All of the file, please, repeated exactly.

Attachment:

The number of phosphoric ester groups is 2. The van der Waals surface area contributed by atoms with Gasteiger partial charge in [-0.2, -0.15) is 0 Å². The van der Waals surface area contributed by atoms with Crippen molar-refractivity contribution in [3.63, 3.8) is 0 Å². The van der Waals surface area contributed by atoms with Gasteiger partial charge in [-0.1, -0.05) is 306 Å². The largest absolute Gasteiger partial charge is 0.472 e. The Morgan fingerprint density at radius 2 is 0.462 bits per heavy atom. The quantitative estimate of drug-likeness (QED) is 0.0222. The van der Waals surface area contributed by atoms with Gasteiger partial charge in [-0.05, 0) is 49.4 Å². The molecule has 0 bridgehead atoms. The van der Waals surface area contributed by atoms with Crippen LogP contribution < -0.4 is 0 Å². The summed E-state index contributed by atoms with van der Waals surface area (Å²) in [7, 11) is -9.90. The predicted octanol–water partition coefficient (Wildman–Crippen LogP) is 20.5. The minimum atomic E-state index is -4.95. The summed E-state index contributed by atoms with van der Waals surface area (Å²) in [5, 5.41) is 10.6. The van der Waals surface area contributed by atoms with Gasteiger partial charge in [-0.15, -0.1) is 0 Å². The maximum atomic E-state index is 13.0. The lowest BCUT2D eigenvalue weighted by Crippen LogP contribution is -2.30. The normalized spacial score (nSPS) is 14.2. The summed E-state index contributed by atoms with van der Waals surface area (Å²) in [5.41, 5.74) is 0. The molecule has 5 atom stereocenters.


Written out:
The number of phosphoric ester groups is 2. The van der Waals surface area contributed by atoms with Gasteiger partial charge in [-0.2, -0.15) is 0 Å². The van der Waals surface area contributed by atoms with Crippen molar-refractivity contribution in [3.63, 3.8) is 0 Å². The van der Waals surface area contributed by atoms with Gasteiger partial charge in [-0.1, -0.05) is 306 Å². The largest absolute Gasteiger partial charge is 0.472 e. The Morgan fingerprint density at radius 2 is 0.462 bits per heavy atom. The quantitative estimate of drug-likeness (QED) is 0.0222. The van der Waals surface area contributed by atoms with Gasteiger partial charge in [-0.05, 0) is 49.4 Å². The molecule has 0 bridgehead atoms. The van der Waals surface area contributed by atoms with Crippen LogP contribution < -0.4 is 0 Å². The summed E-state index contributed by atoms with van der Waals surface area (Å²) in [7, 11) is -9.90. The predicted octanol–water partition coefficient (Wildman–Crippen LogP) is 20.5. The minimum atomic E-state index is -4.95. The summed E-state index contributed by atoms with van der Waals surface area (Å²) in [5, 5.41) is 10.6. The van der Waals surface area contributed by atoms with Gasteiger partial charge in [-0.15, -0.1) is 0 Å². The maximum atomic E-state index is 13.0. The lowest BCUT2D eigenvalue weighted by Crippen LogP contribution is -2.30. The normalized spacial score (nSPS) is 14.2. The summed E-state index contributed by atoms with van der Waals surface area (Å²) in [5.41, 5.74) is 0. The molecule has 5 atom stereocenters.